GRE boosting workers at plant siteIn an effort to get as close to its original schedule as possible, construction officials at Great River Energy’s $276 million power plant near Spiritwood are adding another 120 workers. Already at the 500 mark, Dennis Pozarnsky, GRE’s construction site manager, said Friday in a telephone interview that within weeks a total of 620 workers will be on site.
By: Toni Pirkl, The Jamestown Sun
In an effort to get as close to its original schedule as possible, construction officials at Great River Energy’s $276 million power plant near Spiritwood are adding another 120 workers.
Already at the 500 mark, Dennis Pozarnsky, GRE’s construction site manager, said Friday in a telephone interview that within weeks a total of 620 workers will be on site.
“We’re trying to catch up so we’re putting more men on the job,” he said. “The winter and spring impacted us severely and we’re manning up in virtually all the crafts.”
Increasing the manhours will get the exterior work completed before this final winter of construction, Pozarnsky said. Once everything is enclosed and the equipment is in place, the work will focus mostly on wiring. So if all goes well the number of workers will be reduced again starting at the end of October.
“We’re pushing hard before winter comes to get the place enclosed,” he said. “Right now we’re pretty close to the schedule. By winter we want to be on schedule.”
Being on schedule means construction will be completed by the end of March. Following the setbacks caused by winter and spring weather, Pozarnsky and other officials feared they wouldn’t be able to complete construction until June.
“The summer’s been going quite well so we decided to push ahead,” he said.
The only difficulty encountered on the construction site so far this summer is wind. Pozarnsky said using the cranes isn’t safe in winds 25 miles per hour or higher.
Most of the work is centered now on the coal-fired power plant’s boiler building. Much of it is still a mass of steel beams rising nearly 200 feet in the air. Attached to it is an enormous bay that houses an equally enormous turbine. It will take steam from the boiler and turn it into electricity. The nearly 1 million-ton turbine took three weeks via truck getting from Houston, Texas, to the site and is now in place, Pozarnsky said. The generator has also been delivered and set in place.
“The 100-ton steam drum has been lifted into place as well,” he said. “Construction of the main boiler can start now that there’s enough steel up. That drum goes up to the 170-foot level. It will require specialty crews out here to do it.”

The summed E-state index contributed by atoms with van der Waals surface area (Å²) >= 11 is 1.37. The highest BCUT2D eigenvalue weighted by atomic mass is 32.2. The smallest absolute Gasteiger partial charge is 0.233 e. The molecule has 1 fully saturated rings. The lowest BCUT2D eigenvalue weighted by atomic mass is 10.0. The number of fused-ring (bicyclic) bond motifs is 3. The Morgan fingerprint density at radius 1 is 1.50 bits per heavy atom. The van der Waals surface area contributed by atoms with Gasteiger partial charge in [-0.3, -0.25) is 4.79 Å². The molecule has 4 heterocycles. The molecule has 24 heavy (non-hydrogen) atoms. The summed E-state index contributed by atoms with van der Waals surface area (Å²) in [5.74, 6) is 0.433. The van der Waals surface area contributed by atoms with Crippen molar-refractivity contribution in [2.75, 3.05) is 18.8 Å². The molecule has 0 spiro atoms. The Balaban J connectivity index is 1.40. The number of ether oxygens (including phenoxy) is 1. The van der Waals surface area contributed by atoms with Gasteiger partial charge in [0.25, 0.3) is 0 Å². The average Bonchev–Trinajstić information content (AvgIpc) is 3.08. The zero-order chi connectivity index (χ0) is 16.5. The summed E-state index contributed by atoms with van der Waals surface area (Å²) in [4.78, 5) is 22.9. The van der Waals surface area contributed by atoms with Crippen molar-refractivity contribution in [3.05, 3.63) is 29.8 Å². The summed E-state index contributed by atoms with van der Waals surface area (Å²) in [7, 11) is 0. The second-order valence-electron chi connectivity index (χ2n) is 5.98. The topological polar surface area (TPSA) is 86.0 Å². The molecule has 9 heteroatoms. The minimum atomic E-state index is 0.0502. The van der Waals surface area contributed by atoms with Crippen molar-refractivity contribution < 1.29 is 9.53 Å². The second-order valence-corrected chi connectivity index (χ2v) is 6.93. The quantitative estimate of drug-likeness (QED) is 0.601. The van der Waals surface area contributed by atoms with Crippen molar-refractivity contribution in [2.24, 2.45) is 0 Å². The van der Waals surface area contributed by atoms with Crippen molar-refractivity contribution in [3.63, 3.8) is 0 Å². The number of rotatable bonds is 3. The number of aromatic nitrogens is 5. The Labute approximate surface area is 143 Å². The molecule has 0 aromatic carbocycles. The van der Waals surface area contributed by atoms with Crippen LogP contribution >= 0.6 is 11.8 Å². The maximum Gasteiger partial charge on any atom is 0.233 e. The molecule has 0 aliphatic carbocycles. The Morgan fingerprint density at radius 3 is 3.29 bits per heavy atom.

When it goes online, the power plant, Spiritwood Station, will be capable of producing 99 megawatts of electricity, with 62 megawatts baseload and 37 peaking. The control systems to make that possible are being delivered in September, Pozarnsky said. Engineers from the GRE headquarters in Maple Grove, Minn., will be here working on them.
“They will start testing the systems and getting them ready for operation,” he said.
Once online, the plant will also produce 555,000 pounds of steam heat per hour, according to GRE. Rather than waste it, the steam will be sold to Cargill Malt and at least one other steam host for use in the manufacturing process. Water to make the steam will be supplied by Cargill’s wastewater and treated wastewater from the Jamestown Wastewater Treatment Plant.
“The Stutsman Rural Water pipeline is under construction and should be done by the first part of October,” Pozarnsky said, of the pipeline from the wastewater plant.
At this point, GRE is ready to start looking for permanent staff for the power plant, he said. Eight are already on site working and 16 more are needed. The jobs include water chemistry, electrical and mechanical maintenance and operations.
“They’ll start right after the first of the year,” Pozarnsky said. “Within the first few months of 2010, we plan to have everybody here.”
Sun reporter Toni Pirkl can be reached at (701) 952-8453 or by e-mail at email@example.com